I'd suggest using the advanced calculator available from the home page to determine what the CS should have been over the last 5 years (the 2/3rds of AMTAWE can be worked for each year out by running any scenario for that year, with the "Show Calculations" check box checked and by then looking for the Self Support Amount (SSA) (it's the second value in the Adults section) and then multiplying the value by 2 (SSA is 1/3rd of AMTAWE).

I'd suggest informing  them, your local Federal MP, the MP with the DHS portfolio, Tanya Pliberesk (or something like that) and so on that they haven't complied with section58D/Section 2.4.4 of the guide, etc. I'd also suggest, again if they haven't applied 2/3rd's of AMTAWE (note the CSA use Annualised MTAWE), seeking compensation for all losses including interest and I'd suggest any overpayments, as per ATO, via CDDA (Compensation for Detriment caused by Defective Administration), as per section 6.11.1 of the Guide. If they have used this then I'd still complain that they couldn't give you a reasonable answer.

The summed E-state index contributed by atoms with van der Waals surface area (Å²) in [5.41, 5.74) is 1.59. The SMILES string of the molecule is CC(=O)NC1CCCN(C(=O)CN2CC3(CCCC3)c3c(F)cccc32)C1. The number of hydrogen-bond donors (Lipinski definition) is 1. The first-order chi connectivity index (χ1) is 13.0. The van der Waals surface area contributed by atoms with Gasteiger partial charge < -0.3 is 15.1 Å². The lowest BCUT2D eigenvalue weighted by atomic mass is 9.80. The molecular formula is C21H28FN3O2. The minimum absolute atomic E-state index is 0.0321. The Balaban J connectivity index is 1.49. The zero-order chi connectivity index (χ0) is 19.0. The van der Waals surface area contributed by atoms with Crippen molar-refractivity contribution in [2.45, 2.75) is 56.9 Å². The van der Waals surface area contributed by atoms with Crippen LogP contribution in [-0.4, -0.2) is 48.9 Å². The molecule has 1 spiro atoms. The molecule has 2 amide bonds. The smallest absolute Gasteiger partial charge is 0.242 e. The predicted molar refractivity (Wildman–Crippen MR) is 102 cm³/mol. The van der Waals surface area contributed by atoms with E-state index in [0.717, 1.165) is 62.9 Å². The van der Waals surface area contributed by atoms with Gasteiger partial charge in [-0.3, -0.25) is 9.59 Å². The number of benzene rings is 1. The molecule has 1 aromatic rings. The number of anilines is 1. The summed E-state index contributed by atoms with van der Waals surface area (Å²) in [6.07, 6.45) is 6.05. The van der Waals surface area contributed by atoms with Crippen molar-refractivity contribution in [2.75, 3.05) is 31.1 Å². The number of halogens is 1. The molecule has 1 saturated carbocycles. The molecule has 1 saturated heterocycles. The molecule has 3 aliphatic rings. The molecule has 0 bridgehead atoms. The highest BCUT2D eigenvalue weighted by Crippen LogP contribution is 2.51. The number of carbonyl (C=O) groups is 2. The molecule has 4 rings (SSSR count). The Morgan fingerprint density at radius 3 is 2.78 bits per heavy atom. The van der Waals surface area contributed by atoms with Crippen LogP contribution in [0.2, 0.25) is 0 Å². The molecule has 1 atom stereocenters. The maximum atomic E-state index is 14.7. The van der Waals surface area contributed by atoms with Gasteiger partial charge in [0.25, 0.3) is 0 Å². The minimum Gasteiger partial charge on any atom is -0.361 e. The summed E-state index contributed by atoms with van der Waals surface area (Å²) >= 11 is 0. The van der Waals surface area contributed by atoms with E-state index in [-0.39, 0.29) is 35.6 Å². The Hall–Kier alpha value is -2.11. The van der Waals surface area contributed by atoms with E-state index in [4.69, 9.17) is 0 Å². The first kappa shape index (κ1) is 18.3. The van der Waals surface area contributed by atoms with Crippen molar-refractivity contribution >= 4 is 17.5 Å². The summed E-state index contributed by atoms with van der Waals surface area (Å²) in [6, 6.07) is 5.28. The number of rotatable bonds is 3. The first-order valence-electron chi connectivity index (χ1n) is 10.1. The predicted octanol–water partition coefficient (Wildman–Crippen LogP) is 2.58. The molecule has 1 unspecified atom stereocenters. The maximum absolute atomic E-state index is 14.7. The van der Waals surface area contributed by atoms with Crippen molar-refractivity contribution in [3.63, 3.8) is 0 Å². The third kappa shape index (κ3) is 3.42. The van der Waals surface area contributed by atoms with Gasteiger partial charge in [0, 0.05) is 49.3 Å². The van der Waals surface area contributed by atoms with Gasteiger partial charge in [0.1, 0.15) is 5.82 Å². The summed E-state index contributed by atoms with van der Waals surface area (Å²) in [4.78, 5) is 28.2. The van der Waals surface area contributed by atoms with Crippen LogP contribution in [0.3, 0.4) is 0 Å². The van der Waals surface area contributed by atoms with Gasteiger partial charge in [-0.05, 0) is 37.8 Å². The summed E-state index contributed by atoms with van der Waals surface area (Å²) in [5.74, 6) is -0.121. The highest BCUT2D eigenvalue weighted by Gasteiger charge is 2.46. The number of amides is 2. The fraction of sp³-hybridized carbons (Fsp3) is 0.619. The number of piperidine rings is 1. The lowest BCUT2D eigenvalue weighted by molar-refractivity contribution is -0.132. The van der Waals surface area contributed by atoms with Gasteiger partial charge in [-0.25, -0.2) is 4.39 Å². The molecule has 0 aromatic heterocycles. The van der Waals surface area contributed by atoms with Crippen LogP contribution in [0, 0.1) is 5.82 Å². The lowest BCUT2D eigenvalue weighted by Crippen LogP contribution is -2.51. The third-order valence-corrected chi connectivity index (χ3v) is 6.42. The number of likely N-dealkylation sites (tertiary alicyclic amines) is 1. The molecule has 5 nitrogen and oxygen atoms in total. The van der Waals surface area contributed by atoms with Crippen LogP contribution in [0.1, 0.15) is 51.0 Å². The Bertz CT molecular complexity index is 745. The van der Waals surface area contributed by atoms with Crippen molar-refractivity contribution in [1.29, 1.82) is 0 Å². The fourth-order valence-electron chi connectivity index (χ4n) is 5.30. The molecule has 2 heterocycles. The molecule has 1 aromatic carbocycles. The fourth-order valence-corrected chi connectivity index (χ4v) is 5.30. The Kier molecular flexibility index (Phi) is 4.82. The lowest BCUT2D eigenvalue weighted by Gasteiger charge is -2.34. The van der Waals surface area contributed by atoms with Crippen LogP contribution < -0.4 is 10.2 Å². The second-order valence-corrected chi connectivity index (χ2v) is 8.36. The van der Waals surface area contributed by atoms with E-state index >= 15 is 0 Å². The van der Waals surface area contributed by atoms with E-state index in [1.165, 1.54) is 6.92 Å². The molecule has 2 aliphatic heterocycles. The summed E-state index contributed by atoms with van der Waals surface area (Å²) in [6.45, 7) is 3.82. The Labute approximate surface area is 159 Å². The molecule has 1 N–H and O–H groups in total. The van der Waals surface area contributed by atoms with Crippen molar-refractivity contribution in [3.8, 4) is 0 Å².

Alternately, they may have done something under section 58C (note that this requires sufficient information AND documents to determine such an income).

Here's what section 162A says, in regards to what the CSA should have undertaken in order to meet the object of the legislation:

Child Support Assessment Act 1989 - Section 162A said
162A  Obtaining information in relation to residents of reciprocating jurisdictions
   (1)   If the Registrar does not possess sufficient information and documents to determine the overseas income of a person who is or was a resident of a reciprocating jurisdiction, the Registrar may, by written notice, request the person or an overseas authority of the reciprocating jurisdiction to give to the Registrar such information, or to produce to the Registrar such documents, as are necessary to enable the Registrar to determine the persons overseas income.